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Mathematical theory and applications of multiple wave scattering

Participation in INI programmes is by invitation only. Anyone wishing to apply to participate in the associated workshop(s) should use the relevant workshop application form.

Programme
4th January 2023 to 30th June 2023
Organisers: 
Luke Bennetts
Mike Meylan
Malte Peter
Valerie Pinfield
Olga Umnova

Programme theme:

Waves are all around us, as acoustic waves, elastic waves, electromagnetic waves, gravitational waves or water waves. Multiple wave scattering is a vibrant and expanding research area of interest to mathematicians, physicists, engineers and others concerned with the properties of waves in complex materials. The mathematical theory has a long history and was studied by luminaries of 19th-century science, such as Maxwell and Rayleigh. A sound understanding of the field is essential to deliver the potential transformative innovations beyond the realm of sci-fi that can be achieved by manipulating wave behaviour, such as invisibility cloaks, noise cancellation, imaging living cells, and many more. Contemporary mathematical challenges are extensive, ranging from design of metamaterials to numerical difficulties associated with massive scattering simulations. The programme will be an interdisciplinary joining of forces to elucidate the fundamental mathematical aspects of multiple wave scattering in a variety of contexts, aiming for a deep understanding of the commonalities.

The programme will address diverse methodological approaches for multiple wave scattering problems to (a) establish effective communication and mutual understanding across disciplines and application areas; (b) identify correspondences and divergences between the different methods; (c) highlight the most critical challenges for the various methods; (d) identify and progress the approaches most likely to be successful in addressing these challenges; and (e) accelerate innovation in applications such as metamaterial design and medical imaging. The methods that will be covered include (but are not constrained to) homogenisation methods, multipole expansions, addition theorems, spectral methods, eigenfunction methods, plane-wave representations, transfer operators, inverse methods for image reconstruction and semi-analytical techniques.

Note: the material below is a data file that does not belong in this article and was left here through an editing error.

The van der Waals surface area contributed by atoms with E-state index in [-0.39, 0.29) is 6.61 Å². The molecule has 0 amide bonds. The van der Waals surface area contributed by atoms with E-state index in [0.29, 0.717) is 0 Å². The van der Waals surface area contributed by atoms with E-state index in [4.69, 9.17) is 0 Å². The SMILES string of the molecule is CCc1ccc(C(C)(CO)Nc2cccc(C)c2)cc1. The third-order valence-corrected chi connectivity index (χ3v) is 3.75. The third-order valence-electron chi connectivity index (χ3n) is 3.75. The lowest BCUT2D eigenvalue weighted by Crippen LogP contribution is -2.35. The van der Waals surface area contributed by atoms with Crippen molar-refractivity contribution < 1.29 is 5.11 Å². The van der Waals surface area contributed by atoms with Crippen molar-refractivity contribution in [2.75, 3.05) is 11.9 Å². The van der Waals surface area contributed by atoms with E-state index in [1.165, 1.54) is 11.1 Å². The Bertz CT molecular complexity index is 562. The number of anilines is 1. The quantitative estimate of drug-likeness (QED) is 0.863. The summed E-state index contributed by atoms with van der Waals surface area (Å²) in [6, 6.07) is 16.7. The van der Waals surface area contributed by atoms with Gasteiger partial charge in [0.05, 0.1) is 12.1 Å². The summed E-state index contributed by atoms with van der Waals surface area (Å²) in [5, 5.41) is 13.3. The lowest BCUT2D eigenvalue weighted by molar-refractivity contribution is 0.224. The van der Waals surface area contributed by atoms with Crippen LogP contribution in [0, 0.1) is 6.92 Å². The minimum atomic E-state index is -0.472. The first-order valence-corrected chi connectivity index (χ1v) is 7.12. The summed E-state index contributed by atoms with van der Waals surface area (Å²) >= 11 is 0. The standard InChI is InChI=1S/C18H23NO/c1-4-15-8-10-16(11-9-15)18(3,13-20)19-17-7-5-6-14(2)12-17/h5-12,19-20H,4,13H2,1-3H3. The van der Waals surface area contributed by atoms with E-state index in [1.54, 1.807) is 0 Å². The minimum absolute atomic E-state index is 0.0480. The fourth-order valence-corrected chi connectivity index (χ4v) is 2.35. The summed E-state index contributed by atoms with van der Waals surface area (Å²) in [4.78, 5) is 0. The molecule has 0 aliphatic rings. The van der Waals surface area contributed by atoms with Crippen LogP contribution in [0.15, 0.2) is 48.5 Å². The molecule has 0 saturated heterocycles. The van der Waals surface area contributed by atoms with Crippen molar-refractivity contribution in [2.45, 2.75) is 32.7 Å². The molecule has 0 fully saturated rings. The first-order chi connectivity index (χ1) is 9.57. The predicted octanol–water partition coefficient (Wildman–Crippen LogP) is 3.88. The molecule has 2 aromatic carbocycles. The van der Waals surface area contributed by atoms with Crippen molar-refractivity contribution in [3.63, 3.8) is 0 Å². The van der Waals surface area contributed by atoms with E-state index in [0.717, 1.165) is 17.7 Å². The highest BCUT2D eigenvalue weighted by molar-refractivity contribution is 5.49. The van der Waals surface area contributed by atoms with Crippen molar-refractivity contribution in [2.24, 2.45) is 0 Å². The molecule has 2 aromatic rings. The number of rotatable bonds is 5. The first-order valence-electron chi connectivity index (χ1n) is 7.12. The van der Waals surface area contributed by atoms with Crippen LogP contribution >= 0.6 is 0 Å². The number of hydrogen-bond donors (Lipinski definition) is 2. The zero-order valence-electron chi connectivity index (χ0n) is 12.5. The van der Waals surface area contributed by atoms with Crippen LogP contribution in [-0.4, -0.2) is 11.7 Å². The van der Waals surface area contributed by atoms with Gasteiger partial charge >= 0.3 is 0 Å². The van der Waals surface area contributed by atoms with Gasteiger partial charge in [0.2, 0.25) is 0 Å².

A number of mathematical questions will be addressed, with common interest across many applications and disciplines. These include closure assumptions, often addressed through historic but unexplored approximations, the effect of structural disorder (e.g. defects or pseudo-randomness), the validity of approximate solutions (Mie, Rayleigh, Born), and approaches to the challenging mid-wavelength regime. Solutions of inverse problems, such as  the design of metamaterials or image reconstruction, will also be a topic of interest.

Consideration of computational methods for multiple scattering problems will go hand-in-hand with the discussion of analytical and semi-analytical methods. Rapid advances in the field have generated new capabilities to investigate high-frequency regimes using homogenisation techniques, direct numerical simulations of vast arrays of scatterers, energy density field modelling using transfer operator methods, etc. Bringing together researchers across disciplines covering analytical methods, computational techniques and scientific/engineering applications will facilitate cross-fertilisation of ideas and promote innovation.

Multiple wave scattering has many applications, which has caused research in the field to be fragmented, despite the known commonalities at a fundamental level. Researchers in medical imaging, electromagnetics, acoustics, quantum electronic structures, atmospheric imaging, water/structure interactions, etc., often adopt or develop related techniques, but communication between the disciplines can be limited and challenging. The programme aims to bring together mathematicians, physicists and engineers across diverse disciplines. We aim to build on shared fundamentals, highlight the most pressing research challenges, and exchange state-of-the-art methodologies and approaches. This all-community approach will promote solutions to the issues facing many practical applications in complex media through the rigorous underpinning of mathematical techniques and the development of effective computational methods.

University of Cambridge Research Councils UK
    Clay Mathematics Institute London Mathematical Society NM Rothschild and Sons